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Marks & Spencer has forged ahead with plans to educate 500,000 of its supply chain workers in areas such as employee rights, as well as boosting the amount of sustainable cotton used in its products, according to its latest ‘Plan A’ report.
So far, 244,000 workers largely in India, Sri Lanka, Cambodia, Bangladesh and China have been trained up in topics such as nutritional education and family planning, financial literacy, employee rights and employment contracts, putting the retailer on course to meet its target of educating 500,000 by 2015.
Other areas of progress include the sustainable sourcing of cotton - M&S hopes to buy 25 per cent of cotton in this way by 2015. Currently, 11 per cent of the cotton used to make M&S products is either Fairtrade, organic, recycled or grown to Better Cotton Initiative standards, up from 3.8 per cent in 2011/12.
The company is also on track to sell half of all M&S products with a ‘Plan A quality’ mark by 2015. More than a billion products (45 per cent) sold over the past 12 months were of Plan A eco or ethical (Fairtrade, carbon neutral, made from sustainable materials or delivering health benefits to the customer) quality, the report showed.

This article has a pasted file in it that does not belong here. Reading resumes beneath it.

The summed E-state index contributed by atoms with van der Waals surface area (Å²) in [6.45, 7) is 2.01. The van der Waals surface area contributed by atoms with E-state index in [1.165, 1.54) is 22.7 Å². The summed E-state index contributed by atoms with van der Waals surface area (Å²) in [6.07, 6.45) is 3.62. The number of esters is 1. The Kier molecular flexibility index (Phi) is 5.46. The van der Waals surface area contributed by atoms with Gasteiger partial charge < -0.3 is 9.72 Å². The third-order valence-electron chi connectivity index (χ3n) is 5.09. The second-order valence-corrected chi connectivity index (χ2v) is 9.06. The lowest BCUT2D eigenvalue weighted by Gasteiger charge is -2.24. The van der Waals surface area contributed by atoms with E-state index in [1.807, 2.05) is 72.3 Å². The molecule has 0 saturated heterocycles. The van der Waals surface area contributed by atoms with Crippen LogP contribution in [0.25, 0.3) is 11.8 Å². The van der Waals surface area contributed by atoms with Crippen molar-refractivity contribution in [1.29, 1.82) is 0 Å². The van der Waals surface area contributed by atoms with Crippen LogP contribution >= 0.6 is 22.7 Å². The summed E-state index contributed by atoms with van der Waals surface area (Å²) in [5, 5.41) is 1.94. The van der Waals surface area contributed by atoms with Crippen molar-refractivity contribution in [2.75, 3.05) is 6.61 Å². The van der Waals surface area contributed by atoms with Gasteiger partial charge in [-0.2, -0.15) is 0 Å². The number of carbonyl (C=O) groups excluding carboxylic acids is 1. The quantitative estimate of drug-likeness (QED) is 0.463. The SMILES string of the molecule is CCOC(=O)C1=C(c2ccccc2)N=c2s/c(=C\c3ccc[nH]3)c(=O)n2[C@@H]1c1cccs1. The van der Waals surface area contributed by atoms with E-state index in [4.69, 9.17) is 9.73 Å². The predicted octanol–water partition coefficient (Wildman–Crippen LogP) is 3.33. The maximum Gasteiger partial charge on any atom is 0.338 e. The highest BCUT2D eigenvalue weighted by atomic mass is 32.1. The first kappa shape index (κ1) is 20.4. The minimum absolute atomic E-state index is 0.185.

Altogether, M&S delivered on 139 of the 180 commitments made under corporate social responsibility programme Plan A. However, it maintained it faced “big and challenging” targets. These include:
● Meeting sustainable sourcing standards for eight key raw materials
● Ensuring all M&S products have Plan A quality
● Improving suppliers’ sustainability performance
● Engaging customers and employees in Plan A
“We can be very proud of what M&S has achieved through Plan A over the past six years,” M&S CEO Marc Bolland said. “It has made our business more sustainable and more engaging for our customers and employees.
“But we must continue to adapt and step up to the challenge of the world’s climatic and demographic changes. Growing global consumption will continue to put pressure on finite resources, extreme weather is becoming a reality and social pressures, such as youth unemployment, are becoming more acute.”